While I enjoyed some of the first section of Susan Greenfield’s recent talk on ‘The Internet and ‘mind-change’, drawing some relations between the theories of plasticity in neuroscience and notions of learning and development, the later phase appeared to contain an inordinate number of questionable assertions about technology use.
Greenfield’s thesis is essentially that human beings ‘personalise their brain’ through the development of neural cell branches, increasing the likelyhood of connections with other cells, and these resulting networks are a consequence of individual human experiences in the world. However, Greenfield’s presentation becomes undoubtedly pedestrian when she begins to naturalise the human condition, a position that seems entirely contradictory to the fundamental notions of plasticity articulated earlier.
In introducing this section she begins with the question ‘will this be changed by an unprecedented 21st century environment’ (referring to her earlier claims of brain sensitivity and mutability), and this phrase seems to encapsulate the fundamental incomprehensions of humanistic thinking. This occlusion appears all the more stark for the sheer inability to grasp the full implications of notions of plasticity outlined previously. Greenfield’s whirlwind tour of the brain’s neural development was fairly coherent in demonstrating the way the mind is constructed by the external environment, from which one might conclude that the brain adapts to whatever might present itself as stimuli in the external world. Yet this introductory question appears to ignore this proposition, and suddenly Greenfield appears to be talking about what the brain develops for, rather than how it develops. Has not the dawn of every century offered an unprecedented forthcoming environment? We have certainly never been able to predict the future as far as I am aware. The real question Green field asks is ‘will the sense of being human that we have constructed and fabricated in the brain be changed…?’ And of course I agree with Greenfield that it undoubtedly will…but that is what it has always done, and her description of brain development appears to support this.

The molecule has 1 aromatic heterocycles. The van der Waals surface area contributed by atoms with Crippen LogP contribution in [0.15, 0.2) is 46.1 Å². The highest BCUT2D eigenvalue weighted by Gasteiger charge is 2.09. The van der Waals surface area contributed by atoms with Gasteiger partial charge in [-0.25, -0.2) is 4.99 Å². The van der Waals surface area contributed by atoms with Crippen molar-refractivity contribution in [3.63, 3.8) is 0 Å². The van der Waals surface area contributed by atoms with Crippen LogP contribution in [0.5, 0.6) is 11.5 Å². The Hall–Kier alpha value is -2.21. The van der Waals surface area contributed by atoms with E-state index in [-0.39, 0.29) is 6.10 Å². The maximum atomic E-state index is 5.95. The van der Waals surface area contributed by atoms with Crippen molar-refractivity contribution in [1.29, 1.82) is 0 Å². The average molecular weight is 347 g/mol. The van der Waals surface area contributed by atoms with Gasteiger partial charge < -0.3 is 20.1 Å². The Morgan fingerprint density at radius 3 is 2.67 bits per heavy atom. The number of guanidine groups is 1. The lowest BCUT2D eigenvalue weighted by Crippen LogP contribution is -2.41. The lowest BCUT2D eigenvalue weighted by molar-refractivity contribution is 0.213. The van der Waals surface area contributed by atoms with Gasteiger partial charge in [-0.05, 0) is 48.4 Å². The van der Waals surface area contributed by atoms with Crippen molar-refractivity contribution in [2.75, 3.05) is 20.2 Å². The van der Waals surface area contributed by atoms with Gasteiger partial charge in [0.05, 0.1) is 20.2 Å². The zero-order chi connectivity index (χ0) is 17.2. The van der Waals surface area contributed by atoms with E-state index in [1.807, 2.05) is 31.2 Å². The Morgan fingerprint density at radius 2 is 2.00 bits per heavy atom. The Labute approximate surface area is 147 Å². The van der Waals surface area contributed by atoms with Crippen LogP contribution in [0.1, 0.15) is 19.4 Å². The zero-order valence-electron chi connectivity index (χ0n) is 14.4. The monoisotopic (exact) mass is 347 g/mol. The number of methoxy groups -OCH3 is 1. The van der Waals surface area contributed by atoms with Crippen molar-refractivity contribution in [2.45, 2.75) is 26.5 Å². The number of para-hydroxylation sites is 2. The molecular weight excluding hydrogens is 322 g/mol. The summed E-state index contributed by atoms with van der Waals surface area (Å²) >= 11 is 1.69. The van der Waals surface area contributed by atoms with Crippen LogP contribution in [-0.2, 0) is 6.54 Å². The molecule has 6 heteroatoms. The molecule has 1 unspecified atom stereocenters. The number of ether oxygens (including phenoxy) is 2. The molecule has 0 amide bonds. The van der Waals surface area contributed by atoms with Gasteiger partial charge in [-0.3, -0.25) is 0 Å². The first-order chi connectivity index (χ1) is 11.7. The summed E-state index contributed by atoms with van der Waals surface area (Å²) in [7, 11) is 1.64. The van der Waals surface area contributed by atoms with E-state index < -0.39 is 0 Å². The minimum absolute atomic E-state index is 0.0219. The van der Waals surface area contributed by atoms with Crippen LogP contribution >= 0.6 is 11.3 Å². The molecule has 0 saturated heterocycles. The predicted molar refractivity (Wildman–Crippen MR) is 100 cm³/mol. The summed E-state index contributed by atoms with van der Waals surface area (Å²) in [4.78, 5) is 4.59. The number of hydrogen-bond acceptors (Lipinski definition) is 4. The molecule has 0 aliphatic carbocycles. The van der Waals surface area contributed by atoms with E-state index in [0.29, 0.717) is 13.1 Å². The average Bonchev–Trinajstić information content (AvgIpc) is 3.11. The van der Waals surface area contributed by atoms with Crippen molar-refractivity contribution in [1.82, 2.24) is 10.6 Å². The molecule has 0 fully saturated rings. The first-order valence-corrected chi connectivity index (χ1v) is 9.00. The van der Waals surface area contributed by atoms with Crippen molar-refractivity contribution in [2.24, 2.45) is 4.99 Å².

Greenfield’s subsequent analysis of the statistics of media use amongst young people reveals the substance of her views concerning the ‘natural’ state of the human being. For Greenfield, hours spent in front of a screen mean that young people are ‘not climbing a tree, not giving someone a hug, not walking along a beach, not feeling the sun on your face’. It seems to me slightly baffling that someone could not view such a specific (one might say Western, white middle class) view of childhood as a very nuanced, and narrow view of what being human might be. Greenfield appears to assume that the Swallows and Amazons childhood is the right, proper, civilised and true essence of development, and to deny this is to attempt to deform and distort humanity.
The section on reduced (self-reported…that is a whole other blog post!) empathy is also fascinating, where the use of social media is suggested to contribute to a decline in the ability to identify with the feelings of others. Greenfield appears to fail to see that a human being with empathy is a constructed norm, formulated, and justified by discourse and expertise in the disciplines of psychology. To experience empathy is not a natural, innate state of the brain, but a concept that is solidified into our behaviour through experience in the social (and non-social) world, perhaps with the very same connecting and networking of brain cells described in the first section of Greenfield’s talk. The section on the prescription of Methylphenidate also seems to reflect this view. While Greenfield appears to admit that the children in her example will adapt to the fast pace of digital media ‘as is their evolutionary prerogative’, she views this as a paranormal state because it conflicts with the ‘natural’ environment of the classroom. Is the classroom not a technology and a mediator in itself? One might contend that the educational institution has done far more to modify, discipline and shape human behaviour than digital media has done, admittedly in its infancy.
The example of googling the term ‘honour’ appears to indicate Greenfield’s epistemological tendencies. In this section, she contends that an ‘abstract concept’ such as honour cannot be understood from simply entering the term into a search engine and surveying the results. Greenfield appears to assume that in a non-digitally-networked world, a concept such as honour has a rigid, stable and singular meaning. This seems particularly questionable given that honour is surely a concept that has developed and altered over time, and that has quite distinct meanings across cultures and language systems. This point leads on to the rather tired assertion that digital media does not present itself sequentially, and thus is opposed to the way that the mind learns in a rigid and linear manner, exclusively through language. Once again, despite promoting notions of neural plasticity, Greenfield seems to be making the confusing claim that the mind operated in a linear, sequential fashion before the development of spoken language and particularly written word. By the very doctrines of cognitive maturation introduced in this talk, we must surely have to contend with the notion that the brain learned to process in a linear way as a result of language, rather than being the naturalised and optimum form of development advanced by Greenfield.